College Council announces College Assembly

By Lisa Schulz

The soon-to-be-dissolved College Council officially announced approval of the Faculty Senate bylaws at its Oct. 7 meeting, along with the upcoming College Assembly proposal and several other new topics.

The assembly is a public discussion held three times a semester. The first College Council meeting of the 2011–2012 academic year was held in the Hokin Lecture Hall at the Wabash Campus Building, 623 S. Wabash Ave., led by John Green, chair of the Council and Theatre Department. A motion will be made to dissolve the council by Dec. 1 during the November meeting, he said.

Additional topics discussed included student enrollment, prioritization, evaluation, part-time faculty concerns, student government plans and committee reports.

Green began the meeting with an announcement that Rose Economou, associate journalism professor, had died on Oct. 2. He noted her absence in the Executive Council meeting and described her participation in the College Assembly proposal, which will also be voted upon in the upcoming meeting.

“Working with her, I realized she had a profound love for this institution,” Green said. “She drove our committee with enthusiasm.”

Louise Love, interim provost and vice president of Academic Affairs announced the approval of the newly revised tenure document. She said the most significant change has to do with tenure faculty being evaluated only once every three years. Small changes were made concerning chairs and reviewing faculty members.

A subcommittee in the Chairperson’s Council is looking at mentoring in the departments as a consequence of entering the tenure evaluation process, said Bruce Sheridan, chair of the Chairperson’s Council and of the Film and Video Department.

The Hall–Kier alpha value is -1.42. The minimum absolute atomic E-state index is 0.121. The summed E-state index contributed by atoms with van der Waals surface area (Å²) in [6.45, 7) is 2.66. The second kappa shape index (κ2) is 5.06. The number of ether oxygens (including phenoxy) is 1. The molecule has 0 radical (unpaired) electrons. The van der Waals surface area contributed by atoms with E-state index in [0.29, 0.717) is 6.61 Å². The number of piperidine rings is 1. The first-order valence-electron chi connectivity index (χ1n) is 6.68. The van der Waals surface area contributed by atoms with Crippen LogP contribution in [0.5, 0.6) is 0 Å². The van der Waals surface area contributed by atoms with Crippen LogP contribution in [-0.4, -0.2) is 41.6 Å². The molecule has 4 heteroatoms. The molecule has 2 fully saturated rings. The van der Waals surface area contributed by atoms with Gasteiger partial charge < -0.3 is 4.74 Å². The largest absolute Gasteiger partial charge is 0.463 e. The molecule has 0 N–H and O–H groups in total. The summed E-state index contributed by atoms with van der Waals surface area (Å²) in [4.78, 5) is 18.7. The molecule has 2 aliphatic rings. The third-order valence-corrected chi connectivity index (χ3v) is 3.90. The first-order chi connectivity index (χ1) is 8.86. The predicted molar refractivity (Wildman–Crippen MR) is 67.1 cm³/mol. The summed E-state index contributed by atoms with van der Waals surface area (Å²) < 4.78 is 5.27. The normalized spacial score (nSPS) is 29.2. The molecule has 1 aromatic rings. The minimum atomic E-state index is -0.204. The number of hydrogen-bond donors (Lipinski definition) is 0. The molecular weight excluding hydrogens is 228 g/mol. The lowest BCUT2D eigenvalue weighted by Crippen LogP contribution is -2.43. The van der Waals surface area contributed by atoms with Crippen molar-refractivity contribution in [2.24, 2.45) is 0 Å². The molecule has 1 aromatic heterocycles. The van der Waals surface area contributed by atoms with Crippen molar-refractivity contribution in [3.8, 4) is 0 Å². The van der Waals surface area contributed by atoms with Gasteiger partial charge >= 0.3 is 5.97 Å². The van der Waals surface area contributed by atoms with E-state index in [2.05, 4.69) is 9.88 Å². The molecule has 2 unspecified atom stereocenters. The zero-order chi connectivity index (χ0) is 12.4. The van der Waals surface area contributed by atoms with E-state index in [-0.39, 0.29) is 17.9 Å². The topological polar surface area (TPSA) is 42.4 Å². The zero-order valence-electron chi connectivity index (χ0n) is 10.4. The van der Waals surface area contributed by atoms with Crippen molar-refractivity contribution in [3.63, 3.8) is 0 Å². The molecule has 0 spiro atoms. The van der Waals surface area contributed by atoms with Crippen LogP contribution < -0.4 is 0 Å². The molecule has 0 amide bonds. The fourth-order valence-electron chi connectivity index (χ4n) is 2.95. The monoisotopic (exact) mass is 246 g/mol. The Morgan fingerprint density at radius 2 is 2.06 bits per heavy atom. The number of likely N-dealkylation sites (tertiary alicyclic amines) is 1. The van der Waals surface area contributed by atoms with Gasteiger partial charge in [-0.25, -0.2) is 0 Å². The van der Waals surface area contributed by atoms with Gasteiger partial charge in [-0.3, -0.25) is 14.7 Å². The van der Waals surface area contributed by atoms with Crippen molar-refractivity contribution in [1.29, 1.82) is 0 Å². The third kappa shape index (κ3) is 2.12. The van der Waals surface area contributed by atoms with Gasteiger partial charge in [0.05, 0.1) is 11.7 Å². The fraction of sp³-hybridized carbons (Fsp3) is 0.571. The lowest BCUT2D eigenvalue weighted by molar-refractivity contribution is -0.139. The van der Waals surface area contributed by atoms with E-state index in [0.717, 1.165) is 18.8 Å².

Sheridan announced Jay Wolke as the Chairperson’s Council co-chair. New executive committee members announced were Constantin Rasinariu, Barbara Calabrese and Richard Dunscomb.

Mark Kelly, vice president of Student Affairs, reminded faculty to submit their academic progress reports so that Student Affairs could intervene and offer encouragement and support when grades became an issue or students’ attendance dropped.

The reports are time-sensitive since the new policy states students on academic probation have one semester to get back into good standing before they are dismissed from the college, Kelly said. Previously, the policy allowed three semesters.

“It puts a lot of pressure on students,” Kelly said. “It means we have to be so much more on it and responsive and knowledgeable of our students and how they’re doing.”

Kelly also announced that the retention rate from freshman to sophomore students increased by 4 percent from 2008. However, student enrollment rates decreased from last fall, making 2011 the third consecutive year the numbers have dropped, he said.

“There is no better place for a young, creative kid to be in this country than Columbia—period,” Kelly said. “But if you go to our website, which you could argue is the most important asset to tell our story—our story is not very well told. It surely isn’t student-centered so that young creatives can make sense of who we are.”

Columbia’s Student Government Association is working with Roosevelt University to save the Pell Grant, said Cassandra Norris, SGA president.

Robert Gordon, a part-time faculty member in the Art and Design Department said the contract negotiations between the college administration and the part-time faculty union are ongoing. He doesn’t feel like the college has a full appreciation of part-time faculty, he said.

In response to Gordon’s statement, Love said the enrollment downturn probably affects part-time faculty the most because of section cuts.

“Even though it’s true—we’ve had a long and difficult negotiation,” Love said. “That does not take away from the fact that part-time faculty are absolutely essential to the college.”